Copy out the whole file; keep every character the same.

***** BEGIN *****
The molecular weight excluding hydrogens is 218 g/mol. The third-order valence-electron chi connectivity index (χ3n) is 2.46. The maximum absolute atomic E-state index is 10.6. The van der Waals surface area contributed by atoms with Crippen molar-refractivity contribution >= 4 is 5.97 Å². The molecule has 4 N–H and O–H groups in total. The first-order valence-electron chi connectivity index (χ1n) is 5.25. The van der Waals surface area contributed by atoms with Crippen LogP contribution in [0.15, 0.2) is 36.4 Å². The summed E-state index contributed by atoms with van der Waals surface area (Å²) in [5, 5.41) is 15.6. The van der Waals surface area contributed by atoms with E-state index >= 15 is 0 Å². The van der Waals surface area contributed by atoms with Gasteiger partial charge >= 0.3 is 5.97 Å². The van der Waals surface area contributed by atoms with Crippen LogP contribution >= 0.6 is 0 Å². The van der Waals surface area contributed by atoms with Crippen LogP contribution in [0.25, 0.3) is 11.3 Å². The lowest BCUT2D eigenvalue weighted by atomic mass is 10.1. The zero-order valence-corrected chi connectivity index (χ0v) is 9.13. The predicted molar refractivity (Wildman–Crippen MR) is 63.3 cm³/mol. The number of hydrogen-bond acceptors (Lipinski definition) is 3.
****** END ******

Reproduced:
The molecular weight excluding hydrogens is 218 g/mol. The third-order valence-electron chi connectivity index (χ3n) is 2.46. The maximum absolute atomic E-state index is 10.6. The van der Waals surface area contributed by atoms with Crippen molar-refractivity contribution >= 4 is 5.97 Å². The molecule has 4 N–H and O–H groups in total. The first-order valence-electron chi connectivity index (χ1n) is 5.25. The van der Waals surface area contributed by atoms with Crippen LogP contribution in [0.15, 0.2) is 36.4 Å². The summed E-state index contributed by atoms with van der Waals surface area (Å²) in [5, 5.41) is 15.6. The van der Waals surface area contributed by atoms with E-state index >= 15 is 0 Å². The van der Waals surface area contributed by atoms with Gasteiger partial charge >= 0.3 is 5.97 Å². The van der Waals surface area contributed by atoms with Crippen LogP contribution >= 0.6 is 0 Å². The van der Waals surface area contributed by atoms with Crippen LogP contribution in [0.25, 0.3) is 11.3 Å². The lowest BCUT2D eigenvalue weighted by atomic mass is 10.1. The zero-order valence-corrected chi connectivity index (χ0v) is 9.13. The predicted molar refractivity (Wildman–Crippen MR) is 63.3 cm³/mol. The number of hydrogen-bond acceptors (Lipinski definition) is 3.